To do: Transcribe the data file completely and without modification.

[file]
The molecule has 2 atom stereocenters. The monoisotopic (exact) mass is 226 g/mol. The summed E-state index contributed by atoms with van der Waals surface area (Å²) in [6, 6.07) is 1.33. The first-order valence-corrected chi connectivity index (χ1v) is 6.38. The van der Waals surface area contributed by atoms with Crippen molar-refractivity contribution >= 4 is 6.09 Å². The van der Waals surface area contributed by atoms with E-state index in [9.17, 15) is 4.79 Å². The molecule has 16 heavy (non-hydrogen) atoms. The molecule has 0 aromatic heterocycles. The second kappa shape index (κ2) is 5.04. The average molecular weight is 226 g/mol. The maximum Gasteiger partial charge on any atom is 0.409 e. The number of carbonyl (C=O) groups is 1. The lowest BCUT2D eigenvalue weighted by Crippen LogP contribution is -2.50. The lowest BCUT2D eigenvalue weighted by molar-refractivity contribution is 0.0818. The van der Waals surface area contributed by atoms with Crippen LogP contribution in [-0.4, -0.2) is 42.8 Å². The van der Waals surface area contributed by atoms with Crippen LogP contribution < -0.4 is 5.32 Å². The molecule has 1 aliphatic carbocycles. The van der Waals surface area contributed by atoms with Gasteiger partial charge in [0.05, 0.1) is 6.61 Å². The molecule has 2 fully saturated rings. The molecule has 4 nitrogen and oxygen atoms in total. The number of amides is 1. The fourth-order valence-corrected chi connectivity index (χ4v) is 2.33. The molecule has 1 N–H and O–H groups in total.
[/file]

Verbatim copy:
The molecule has 2 atom stereocenters. The monoisotopic (exact) mass is 226 g/mol. The summed E-state index contributed by atoms with van der Waals surface area (Å²) in [6, 6.07) is 1.33. The first-order valence-corrected chi connectivity index (χ1v) is 6.38. The van der Waals surface area contributed by atoms with Crippen molar-refractivity contribution >= 4 is 6.09 Å². The van der Waals surface area contributed by atoms with E-state index in [9.17, 15) is 4.79 Å². The molecule has 16 heavy (non-hydrogen) atoms. The molecule has 0 aromatic heterocycles. The second kappa shape index (κ2) is 5.04. The average molecular weight is 226 g/mol. The maximum Gasteiger partial charge on any atom is 0.409 e. The number of carbonyl (C=O) groups is 1. The lowest BCUT2D eigenvalue weighted by Crippen LogP contribution is -2.50. The lowest BCUT2D eigenvalue weighted by molar-refractivity contribution is 0.0818. The van der Waals surface area contributed by atoms with Crippen LogP contribution in [-0.4, -0.2) is 42.8 Å². The van der Waals surface area contributed by atoms with Crippen LogP contribution < -0.4 is 5.32 Å². The molecule has 1 aliphatic carbocycles. The van der Waals surface area contributed by atoms with Gasteiger partial charge in [0.05, 0.1) is 6.61 Å². The molecule has 2 fully saturated rings. The molecule has 4 nitrogen and oxygen atoms in total. The number of amides is 1. The fourth-order valence-corrected chi connectivity index (χ4v) is 2.33. The molecule has 1 N–H and O–H groups in total.